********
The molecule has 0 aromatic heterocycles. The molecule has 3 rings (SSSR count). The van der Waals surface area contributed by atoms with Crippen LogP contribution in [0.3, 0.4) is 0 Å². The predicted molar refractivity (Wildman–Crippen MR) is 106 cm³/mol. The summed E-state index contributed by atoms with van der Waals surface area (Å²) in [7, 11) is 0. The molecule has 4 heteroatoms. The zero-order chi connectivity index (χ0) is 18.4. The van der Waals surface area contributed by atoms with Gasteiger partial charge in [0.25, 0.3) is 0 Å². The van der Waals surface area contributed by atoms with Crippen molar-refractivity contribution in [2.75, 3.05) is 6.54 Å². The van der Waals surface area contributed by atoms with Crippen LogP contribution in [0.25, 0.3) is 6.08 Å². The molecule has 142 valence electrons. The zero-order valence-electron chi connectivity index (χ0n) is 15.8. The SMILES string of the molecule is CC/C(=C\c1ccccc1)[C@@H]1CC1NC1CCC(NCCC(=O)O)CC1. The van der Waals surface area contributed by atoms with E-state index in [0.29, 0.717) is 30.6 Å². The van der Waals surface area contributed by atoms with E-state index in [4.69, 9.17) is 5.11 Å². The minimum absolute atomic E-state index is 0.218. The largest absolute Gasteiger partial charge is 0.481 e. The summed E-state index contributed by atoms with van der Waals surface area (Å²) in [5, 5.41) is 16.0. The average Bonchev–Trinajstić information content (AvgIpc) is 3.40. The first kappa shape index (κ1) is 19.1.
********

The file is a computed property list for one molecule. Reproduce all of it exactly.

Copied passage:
The molecule has 0 aromatic heterocycles. The molecule has 3 rings (SSSR count). The van der Waals surface area contributed by atoms with Crippen LogP contribution in [0.3, 0.4) is 0 Å². The predicted molar refractivity (Wildman–Crippen MR) is 106 cm³/mol. The summed E-state index contributed by atoms with van der Waals surface area (Å²) in [7, 11) is 0. The molecule has 4 heteroatoms. The zero-order chi connectivity index (χ0) is 18.4. The van der Waals surface area contributed by atoms with Gasteiger partial charge in [0.25, 0.3) is 0 Å². The van der Waals surface area contributed by atoms with Crippen molar-refractivity contribution in [2.75, 3.05) is 6.54 Å². The van der Waals surface area contributed by atoms with Crippen LogP contribution in [0.25, 0.3) is 6.08 Å². The molecule has 142 valence electrons. The zero-order valence-electron chi connectivity index (χ0n) is 15.8. The SMILES string of the molecule is CC/C(=C\c1ccccc1)[C@@H]1CC1NC1CCC(NCCC(=O)O)CC1. The van der Waals surface area contributed by atoms with E-state index in [0.29, 0.717) is 30.6 Å². The van der Waals surface area contributed by atoms with E-state index in [4.69, 9.17) is 5.11 Å². The minimum absolute atomic E-state index is 0.218. The largest absolute Gasteiger partial charge is 0.481 e. The summed E-state index contributed by atoms with van der Waals surface area (Å²) in [5, 5.41) is 16.0. The average Bonchev–Trinajstić information content (AvgIpc) is 3.40. The first kappa shape index (κ1) is 19.1.